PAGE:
That isn't to say its a massively multiplayer game though -- it's more like a more like a "shared world" shooter, similar to games like Destiny. When you play the game, you'll be on a map with a dozen or so other players. Not hundreds, not thousands ...
When Bethesda teased Fallout 76 last week, we had little more to go off than rumor. The game took place sometime before all the other games. It might have a crafting mechanic. It was probably going to have an online multiplayer mechanic -- but nobody really knew for sure.
Now, we do. Speaking at Bethesda's E3 2018 showcase, game director Todd Howard announced that Fallout 76 is a game played "entirely online." Every inhabitant of Vault 76 is a real person -- just like the player. That isn't to say its a massively multiplayer game though -- it's more like a more like a "shared world" shooter, similar to games like Destiny. When you play the game, you'll be on a map with a dozen or so other players. Not hundreds, not thousands - just a dozen. It is the apocalypse, after all.
What those other players do, however? Well, that's up to them. They might be your allies against an unforgiving wasteland, or your rivals for territory and land. And there's a lot of land, too -- just as Bethesda announced during Microsoft's Xbox Event, the game is four times larger than Fallout 4. It needs to be. The game doubles down on he building mechanic introduced in the last game: players will be able to build bases and settlements in their shared online world.
Even better? Player-built bases won't be clogging up your online world. Just like in Fallout 4, you can build any base you want -- but Howard says you'll also be able to pack those bases up and move them to other locations, presumably meaning that player built structure's won't appear when that player is not logged in.
Howard says it's definitely an online survival game, but it's not exactly like RAGE or DayZ, as rumored. He says it's more like a "softcore" survival game. Death, he says, doesn't mean loss of progression or of your character. If you join in on a friends game, that progression goes with you. The online element, Howard says, is more about giving players a way to share their memorable game experience with others... though other players can absolutely be a threat to your survival.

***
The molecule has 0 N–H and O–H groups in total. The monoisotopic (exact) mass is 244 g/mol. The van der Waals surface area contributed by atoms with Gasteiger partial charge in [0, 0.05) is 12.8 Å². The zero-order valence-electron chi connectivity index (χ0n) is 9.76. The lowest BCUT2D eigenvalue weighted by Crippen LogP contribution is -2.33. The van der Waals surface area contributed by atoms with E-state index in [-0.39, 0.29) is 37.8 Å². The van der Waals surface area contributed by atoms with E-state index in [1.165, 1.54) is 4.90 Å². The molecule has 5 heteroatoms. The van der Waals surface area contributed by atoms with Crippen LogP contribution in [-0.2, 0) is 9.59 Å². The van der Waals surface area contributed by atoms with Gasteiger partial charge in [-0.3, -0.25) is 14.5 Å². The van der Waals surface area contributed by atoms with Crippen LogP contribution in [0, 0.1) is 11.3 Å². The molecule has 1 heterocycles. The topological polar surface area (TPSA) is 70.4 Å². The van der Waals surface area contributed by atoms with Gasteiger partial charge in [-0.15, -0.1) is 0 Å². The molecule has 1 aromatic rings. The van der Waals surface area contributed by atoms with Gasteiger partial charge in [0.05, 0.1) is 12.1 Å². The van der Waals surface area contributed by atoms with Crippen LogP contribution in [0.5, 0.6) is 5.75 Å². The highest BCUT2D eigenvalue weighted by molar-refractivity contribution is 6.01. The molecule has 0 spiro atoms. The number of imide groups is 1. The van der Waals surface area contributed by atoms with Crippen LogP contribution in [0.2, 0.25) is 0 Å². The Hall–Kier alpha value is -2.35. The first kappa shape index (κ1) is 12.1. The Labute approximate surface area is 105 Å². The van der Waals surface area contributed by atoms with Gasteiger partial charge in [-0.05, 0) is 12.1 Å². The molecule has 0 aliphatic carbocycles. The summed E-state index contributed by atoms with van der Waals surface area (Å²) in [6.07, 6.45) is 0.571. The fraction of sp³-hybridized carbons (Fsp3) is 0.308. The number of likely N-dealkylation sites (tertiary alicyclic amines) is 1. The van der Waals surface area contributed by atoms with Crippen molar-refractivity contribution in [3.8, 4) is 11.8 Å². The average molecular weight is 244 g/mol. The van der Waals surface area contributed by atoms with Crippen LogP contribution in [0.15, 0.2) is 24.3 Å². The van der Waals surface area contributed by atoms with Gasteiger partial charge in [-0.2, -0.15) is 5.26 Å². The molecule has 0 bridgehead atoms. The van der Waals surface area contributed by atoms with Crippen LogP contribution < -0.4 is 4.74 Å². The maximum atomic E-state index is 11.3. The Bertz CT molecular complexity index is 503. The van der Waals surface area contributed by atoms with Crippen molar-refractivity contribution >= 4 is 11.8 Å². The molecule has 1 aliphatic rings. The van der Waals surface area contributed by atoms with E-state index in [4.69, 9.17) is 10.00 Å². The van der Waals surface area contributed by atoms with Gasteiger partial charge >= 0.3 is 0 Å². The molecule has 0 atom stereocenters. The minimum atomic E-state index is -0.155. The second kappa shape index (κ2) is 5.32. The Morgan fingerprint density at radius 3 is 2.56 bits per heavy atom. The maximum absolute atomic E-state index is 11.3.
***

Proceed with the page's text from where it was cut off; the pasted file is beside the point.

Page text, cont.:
Set in the hills of West Virginia," he said, "You are one of the first to emerge into a very different and untamed wasteland." And indeed -- it is different. Howard says the world is huge, diverse, and features six distinct regions to explore, each pulling from real culture, locations and even legends from West Virginia.
It's also better looking than any version of Fallout to date."We always start with the world, and this time, it starts with new lighting, rendering and landscape technology." The game will be more vibrant than any other Fallout game, too. In fact, throughout the trailer, we can see that players will be treated to a vast, gorgeous landscape, spotted with just as much greenery retaking the cities of humanity as destruction and decay.
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Though, if you're wondering why this wasteland isn't quite as irradiated as the world is other Fallout games, well -- the game has an reason for that. In addition to exploring, rebuilding and surviving West Virginia, you may have a hand in destroying it, too. Scattered throughout the world of Fallout 76 will be inactive missile silos, with launchable nuclear armaments for any player resourceful enough to find the launch codes.
Better still, you won't have to wait very long to play it. Not only does the game come out on November 14th 2018 -- just a few short months away -- but Bethesda says it plans to have a "Break it Early Test Application," for the game. You know. A beta.
"I've read on the internet that our games have a few bugs," Howard joked on stage. "Sometimes it doesn't just work." Bethesda didn't say when, exactly, the beta would launch, but presumably it will allow players to try the game out before it officially launches in November.
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